The project that will shut down Business 40 exits is not slated to begin until spring of 2016, but one downtown owner is already worried about the effect it will have on his business.
The North Carolina Department of Transportation (NCDOT) announced Oct. 6 that the project will shut down the Broad Street exit for good and the main access downtown will be at Cherry/Marshall Streets.
Gary Singh took over a 20-year lease of the Shell station on South Broad Street in April of 2013, and said he never would have invested had he known that the state might close the Business 40 exit.
“We get most of our business from the exit,” Singh said. “I was stunned when I heard. Shocked.”
According to the NCDOT project website, Business 40 carries more than 70,000 vehicles per day. Singh said he relies on that traffic for the majority of his business.
Singh said that he was never notified about the exit closing and only learned about it when reading the Winston-Salem Journal. He said the state cannot compensate him monetarily for the loss of business caused by the project.
R.K. Patel is an owner of the Royal Inn, which is also on South Broad Street. He said that most of his tenants are local, so he does not believe the Broad Street exits closing will affect his business, but that he will not know for sure until the time comes.
“There is uncertainty as to what will happen to us,” Patel said.
Despite controversy caused by the changes, Michael Penney, Project Planning Engineer for the Business 40 project, said that the upgrade is long overdue. He said that in the 1.2 mile section of the project, there are a total of six interchanges. The current government preference is one interchange per mile.
Penney said the elimination of the Broad Street and Liberty Street exits will improve the roadway to a more current standard.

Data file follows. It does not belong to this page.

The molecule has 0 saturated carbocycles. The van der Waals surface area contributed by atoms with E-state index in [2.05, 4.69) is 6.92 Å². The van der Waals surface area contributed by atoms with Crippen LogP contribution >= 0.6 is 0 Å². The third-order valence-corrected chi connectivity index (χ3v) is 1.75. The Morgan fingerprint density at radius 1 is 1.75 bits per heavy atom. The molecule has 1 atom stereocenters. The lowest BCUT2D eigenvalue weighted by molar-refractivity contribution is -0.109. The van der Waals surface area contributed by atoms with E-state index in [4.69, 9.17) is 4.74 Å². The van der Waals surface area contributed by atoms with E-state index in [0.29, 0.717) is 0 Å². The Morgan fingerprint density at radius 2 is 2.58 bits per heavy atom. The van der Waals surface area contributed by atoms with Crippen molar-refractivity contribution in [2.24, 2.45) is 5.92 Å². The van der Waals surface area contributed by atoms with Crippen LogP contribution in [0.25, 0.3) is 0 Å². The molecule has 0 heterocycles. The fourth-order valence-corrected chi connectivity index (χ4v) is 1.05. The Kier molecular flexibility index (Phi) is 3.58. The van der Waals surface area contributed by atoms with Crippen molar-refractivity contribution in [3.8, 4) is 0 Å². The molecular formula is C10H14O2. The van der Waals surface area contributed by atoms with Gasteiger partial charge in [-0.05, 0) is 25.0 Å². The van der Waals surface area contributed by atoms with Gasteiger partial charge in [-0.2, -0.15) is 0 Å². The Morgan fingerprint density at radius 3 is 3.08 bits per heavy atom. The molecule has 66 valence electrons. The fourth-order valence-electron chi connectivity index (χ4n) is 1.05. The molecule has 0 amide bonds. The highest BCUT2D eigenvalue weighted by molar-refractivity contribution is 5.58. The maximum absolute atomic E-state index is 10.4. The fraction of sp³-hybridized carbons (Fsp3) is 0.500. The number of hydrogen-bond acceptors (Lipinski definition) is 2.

“It’s an interchange overload,” Penney said. “We’re hoping that by upgrading, we will reduce the number of conflict points.”
A conflict point is any place where two vehicles can potentially cross paths. Currently there are 20 conflict points in the project area, and the new system will reduce the number of conflict points to 10.
“Historically, if you reduce the number of conflict points, you reduce the number of accidents,” Penney said.
There were two main alternatives for the project. The first, which was chosen by the state Oct. 6, was the Cherry/Marshall option, which means that Liberty and Main Streets will no longer connect to Business 40. The second alternative was the Liberty/Main option, which would leave Broad Street as a partial interchange and use Liberty and Main as the main access point into downtown. According to Penney, the Winston-Salem City Council preferred the Cherry/Marshall option.
“There was a lot of public input leading up to the decision,” Penney said. “Both alternatives had plusses and minuses, the public had plusses and minuses. The one chosen was the one that the state felt was best for more people,” Penney said.
Penney said downtown travelers should expect increased traffic on Cherry and Marshall Streets and decreased traffic on Liberty and Main Streets. He said that overall, the roadway network will be able to handle the changes, but improvements are being made to the signal system on Cherry and Marshall Streets that will allow for the staff that monitors the signal system to react to traffic pattern changes.
“We’re hoping that the public will find that this project will ultimately mean a safer roadway for them to utilize,” Penney said.
From behind the counter at his gas station late last month, Singh said that he has no plans to fight the closure.
“They have made their decision,” Singh said. “There is nothing I can do.”